Lords committee hears calls for greater transparency over algorithms

Posted on: January 28, 2021 by admin

A House of Lords committee has heard calls for Google to provide more transparency over its algorithms.

A number of newspaper executives gave evidence to the House of Lords Communications and Digital Committee.

Committee members also heard calls for media organisations to get a larger share of the profits generated by their content on online platforms.

The committee was hearing evidence on the impact of the digital giants on the UK media.  The hearing follows warnings from Google in Australia where it has threatened to take away its search engine in response to government plans to make it pay media organisations for their news content.

Peter Wright, Editor Emeritus at DMG Media told the committee that the US online giant knew they would have to start paying for other publisher’s content in the future.

This comes as senior newspaper executives said that Google should provide more transparency over its algorithms.

“They know regulation is coming, it’s coming here, it’s coming in Australia, it’s coming in Europe,” said Mr Wright.

“America are going down a slightly different route but probably even more effective using their legal system to break up these monopolies.”

Gary Shipton, editorial director of JPI Media, added: “Transparency over algorithms is incredibly important to the regional industry and, as Peter has said, we have seen sudden and unexplained drops in traffic which has a direct impact on our revenues and that’s probably one of our biggest concerns.”

Mr Shipton said tech companies should pay publishers more for having their content on their platforms.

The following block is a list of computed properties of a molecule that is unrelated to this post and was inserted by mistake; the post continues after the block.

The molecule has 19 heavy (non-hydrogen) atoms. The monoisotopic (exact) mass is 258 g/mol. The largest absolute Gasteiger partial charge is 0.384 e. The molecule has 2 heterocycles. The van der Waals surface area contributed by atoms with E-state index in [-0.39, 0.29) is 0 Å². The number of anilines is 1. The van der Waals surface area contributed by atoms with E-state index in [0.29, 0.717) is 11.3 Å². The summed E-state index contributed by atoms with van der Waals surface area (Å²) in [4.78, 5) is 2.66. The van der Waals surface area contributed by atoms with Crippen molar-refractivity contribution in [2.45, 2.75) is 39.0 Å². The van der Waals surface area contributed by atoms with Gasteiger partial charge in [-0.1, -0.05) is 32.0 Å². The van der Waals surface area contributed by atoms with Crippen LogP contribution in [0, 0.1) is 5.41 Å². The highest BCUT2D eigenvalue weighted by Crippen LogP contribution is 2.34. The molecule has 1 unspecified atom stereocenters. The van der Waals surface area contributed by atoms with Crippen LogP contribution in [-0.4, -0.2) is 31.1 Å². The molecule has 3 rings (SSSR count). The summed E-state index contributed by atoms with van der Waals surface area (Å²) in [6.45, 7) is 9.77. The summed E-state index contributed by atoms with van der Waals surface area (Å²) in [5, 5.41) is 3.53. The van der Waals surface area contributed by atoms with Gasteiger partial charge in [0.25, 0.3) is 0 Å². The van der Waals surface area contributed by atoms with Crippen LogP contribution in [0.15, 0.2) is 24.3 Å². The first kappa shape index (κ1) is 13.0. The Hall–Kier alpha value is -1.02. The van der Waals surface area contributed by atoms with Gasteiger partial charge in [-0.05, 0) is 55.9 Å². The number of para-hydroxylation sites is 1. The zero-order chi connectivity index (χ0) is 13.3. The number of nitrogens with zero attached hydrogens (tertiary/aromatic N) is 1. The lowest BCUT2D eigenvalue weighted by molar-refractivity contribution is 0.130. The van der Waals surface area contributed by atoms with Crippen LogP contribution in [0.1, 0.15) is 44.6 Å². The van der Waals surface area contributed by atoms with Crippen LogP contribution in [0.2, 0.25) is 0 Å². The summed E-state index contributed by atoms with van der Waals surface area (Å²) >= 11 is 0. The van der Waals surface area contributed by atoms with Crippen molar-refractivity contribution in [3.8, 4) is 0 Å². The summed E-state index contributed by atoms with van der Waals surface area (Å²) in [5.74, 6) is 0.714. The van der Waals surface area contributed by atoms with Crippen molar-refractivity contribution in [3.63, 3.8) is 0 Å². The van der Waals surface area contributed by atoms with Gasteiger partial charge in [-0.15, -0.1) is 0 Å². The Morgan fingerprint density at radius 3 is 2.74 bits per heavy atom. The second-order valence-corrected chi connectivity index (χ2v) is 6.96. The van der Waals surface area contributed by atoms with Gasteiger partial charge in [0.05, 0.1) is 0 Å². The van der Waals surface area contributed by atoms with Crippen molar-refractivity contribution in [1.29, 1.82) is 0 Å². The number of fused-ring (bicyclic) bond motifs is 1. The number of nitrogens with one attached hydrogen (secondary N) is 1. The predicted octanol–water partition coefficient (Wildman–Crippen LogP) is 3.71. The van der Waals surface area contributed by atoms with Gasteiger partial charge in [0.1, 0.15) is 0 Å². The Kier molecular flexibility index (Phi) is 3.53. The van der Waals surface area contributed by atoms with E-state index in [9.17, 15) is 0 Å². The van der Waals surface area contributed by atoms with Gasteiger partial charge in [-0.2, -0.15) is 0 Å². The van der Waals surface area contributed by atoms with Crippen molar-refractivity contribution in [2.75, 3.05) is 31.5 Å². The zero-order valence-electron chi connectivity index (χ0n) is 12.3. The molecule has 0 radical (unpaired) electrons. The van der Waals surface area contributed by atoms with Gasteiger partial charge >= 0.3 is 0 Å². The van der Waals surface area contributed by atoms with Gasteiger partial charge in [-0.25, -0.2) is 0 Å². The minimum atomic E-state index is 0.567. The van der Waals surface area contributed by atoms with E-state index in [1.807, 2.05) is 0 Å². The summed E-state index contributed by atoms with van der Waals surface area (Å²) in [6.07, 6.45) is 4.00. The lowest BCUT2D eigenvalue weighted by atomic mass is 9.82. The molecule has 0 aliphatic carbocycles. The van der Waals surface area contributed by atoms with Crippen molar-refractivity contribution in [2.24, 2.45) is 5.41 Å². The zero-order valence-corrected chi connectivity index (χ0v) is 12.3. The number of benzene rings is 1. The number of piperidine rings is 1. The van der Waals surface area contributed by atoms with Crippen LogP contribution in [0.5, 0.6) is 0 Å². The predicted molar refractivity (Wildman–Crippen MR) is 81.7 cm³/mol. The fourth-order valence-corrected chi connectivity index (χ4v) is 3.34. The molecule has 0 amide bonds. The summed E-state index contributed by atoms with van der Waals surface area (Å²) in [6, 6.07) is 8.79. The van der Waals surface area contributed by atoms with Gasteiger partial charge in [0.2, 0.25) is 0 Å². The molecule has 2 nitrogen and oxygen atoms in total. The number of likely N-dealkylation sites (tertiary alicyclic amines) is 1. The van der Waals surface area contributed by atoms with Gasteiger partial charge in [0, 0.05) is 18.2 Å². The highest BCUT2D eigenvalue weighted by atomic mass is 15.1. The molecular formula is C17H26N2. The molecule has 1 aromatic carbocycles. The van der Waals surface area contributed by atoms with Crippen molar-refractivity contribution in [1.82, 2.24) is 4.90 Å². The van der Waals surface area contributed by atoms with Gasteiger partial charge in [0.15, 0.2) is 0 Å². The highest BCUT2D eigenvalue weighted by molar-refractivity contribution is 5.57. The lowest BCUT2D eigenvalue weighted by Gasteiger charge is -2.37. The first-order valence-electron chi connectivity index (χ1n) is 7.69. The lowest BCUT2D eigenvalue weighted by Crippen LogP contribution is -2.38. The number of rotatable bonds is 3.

He told the committee: “The likes of Facebook and Google are dominant and they can stipulate the terms on which they use publishers’ content and, to be clear, all we are looking for is a level playing field and a fair payment.”

Matt Rogerson, director of public policy at Guardian Media Group, said in the past it had not been clear at points why media content ‘traffic suddenly disappears’ on Google and ‘the basis on which it disappears’.

This week Facebook announced that it had entered into agreements to pay UK media organisations for content for its Facebook News service which launched in Britain on Tuesday.

In October 2020 Google announced it was pledging $1 billion to media organisations to pay for news on its upcoming Google News Showcase.

At the time Google CEO Sundar Pichai, said Google News Showcase would be rolled out in Germany and Brazil from October last year with anticipated expansion to other countries including the UK.

Mr Pichai said that the News Showcase will be made up of story panels that will appear initially in Google News on Android. The product will launch soon on Google News on iOS and will expanded to Google Discover and Search in the future. Partnerships have initially been signed with 200 publications across Germany, Brazil, Argentina, Canada, the U.K. and Australia, he added.

He said: “These panels give participating publishers the ability to package the stories that appear within Google’s news products, providing deeper storytelling and more context through features like timelines, bullets and related articles.”

News Showcase has been set up to focus on Google’s contribution to the overall sustainability of news partners around the world, he said.